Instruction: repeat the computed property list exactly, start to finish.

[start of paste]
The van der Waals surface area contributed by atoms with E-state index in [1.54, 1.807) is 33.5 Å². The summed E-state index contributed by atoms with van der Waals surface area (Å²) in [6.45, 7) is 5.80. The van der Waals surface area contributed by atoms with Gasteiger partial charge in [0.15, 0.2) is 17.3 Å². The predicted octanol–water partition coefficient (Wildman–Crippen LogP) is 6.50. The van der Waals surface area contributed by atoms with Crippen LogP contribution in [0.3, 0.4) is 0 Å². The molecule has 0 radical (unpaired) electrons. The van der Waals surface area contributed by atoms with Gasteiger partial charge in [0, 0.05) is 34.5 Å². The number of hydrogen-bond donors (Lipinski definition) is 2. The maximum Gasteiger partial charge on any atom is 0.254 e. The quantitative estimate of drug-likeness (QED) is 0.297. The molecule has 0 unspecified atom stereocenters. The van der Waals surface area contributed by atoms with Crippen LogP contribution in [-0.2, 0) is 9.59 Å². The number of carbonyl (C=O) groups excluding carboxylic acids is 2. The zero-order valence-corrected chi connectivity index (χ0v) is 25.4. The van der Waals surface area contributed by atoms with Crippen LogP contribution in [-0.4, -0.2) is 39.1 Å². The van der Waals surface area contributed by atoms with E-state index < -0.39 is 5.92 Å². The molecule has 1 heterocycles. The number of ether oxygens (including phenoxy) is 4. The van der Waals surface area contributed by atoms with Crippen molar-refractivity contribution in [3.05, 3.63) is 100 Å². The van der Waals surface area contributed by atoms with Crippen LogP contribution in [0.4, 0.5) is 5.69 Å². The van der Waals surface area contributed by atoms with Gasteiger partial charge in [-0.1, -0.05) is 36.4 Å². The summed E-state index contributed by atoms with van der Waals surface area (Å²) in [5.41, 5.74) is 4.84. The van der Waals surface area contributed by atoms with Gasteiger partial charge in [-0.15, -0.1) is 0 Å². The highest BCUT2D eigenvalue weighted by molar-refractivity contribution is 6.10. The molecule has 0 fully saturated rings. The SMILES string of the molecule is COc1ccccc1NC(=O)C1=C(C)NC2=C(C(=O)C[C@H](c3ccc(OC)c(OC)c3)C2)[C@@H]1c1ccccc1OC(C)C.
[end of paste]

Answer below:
The van der Waals surface area contributed by atoms with E-state index in [1.54, 1.807) is 33.5 Å². The summed E-state index contributed by atoms with van der Waals surface area (Å²) in [6.45, 7) is 5.80. The van der Waals surface area contributed by atoms with Gasteiger partial charge in [0.15, 0.2) is 17.3 Å². The predicted octanol–water partition coefficient (Wildman–Crippen LogP) is 6.50. The van der Waals surface area contributed by atoms with Crippen LogP contribution in [0.3, 0.4) is 0 Å². The molecule has 0 radical (unpaired) electrons. The van der Waals surface area contributed by atoms with Gasteiger partial charge in [0, 0.05) is 34.5 Å². The number of hydrogen-bond donors (Lipinski definition) is 2. The maximum Gasteiger partial charge on any atom is 0.254 e. The quantitative estimate of drug-likeness (QED) is 0.297. The molecule has 0 unspecified atom stereocenters. The van der Waals surface area contributed by atoms with Crippen LogP contribution in [-0.2, 0) is 9.59 Å². The number of carbonyl (C=O) groups excluding carboxylic acids is 2. The zero-order valence-corrected chi connectivity index (χ0v) is 25.4. The van der Waals surface area contributed by atoms with Crippen LogP contribution in [-0.4, -0.2) is 39.1 Å². The van der Waals surface area contributed by atoms with E-state index < -0.39 is 5.92 Å². The molecule has 1 heterocycles. The number of ether oxygens (including phenoxy) is 4. The van der Waals surface area contributed by atoms with Crippen molar-refractivity contribution in [3.05, 3.63) is 100 Å². The van der Waals surface area contributed by atoms with Crippen LogP contribution in [0.4, 0.5) is 5.69 Å². The van der Waals surface area contributed by atoms with Gasteiger partial charge in [-0.1, -0.05) is 36.4 Å². The summed E-state index contributed by atoms with van der Waals surface area (Å²) in [5.41, 5.74) is 4.84. The van der Waals surface area contributed by atoms with Gasteiger partial charge in [-0.15, -0.1) is 0 Å². The highest BCUT2D eigenvalue weighted by molar-refractivity contribution is 6.10. The molecule has 0 fully saturated rings. The SMILES string of the molecule is COc1ccccc1NC(=O)C1=C(C)NC2=C(C(=O)C[C@H](c3ccc(OC)c(OC)c3)C2)[C@@H]1c1ccccc1OC(C)C.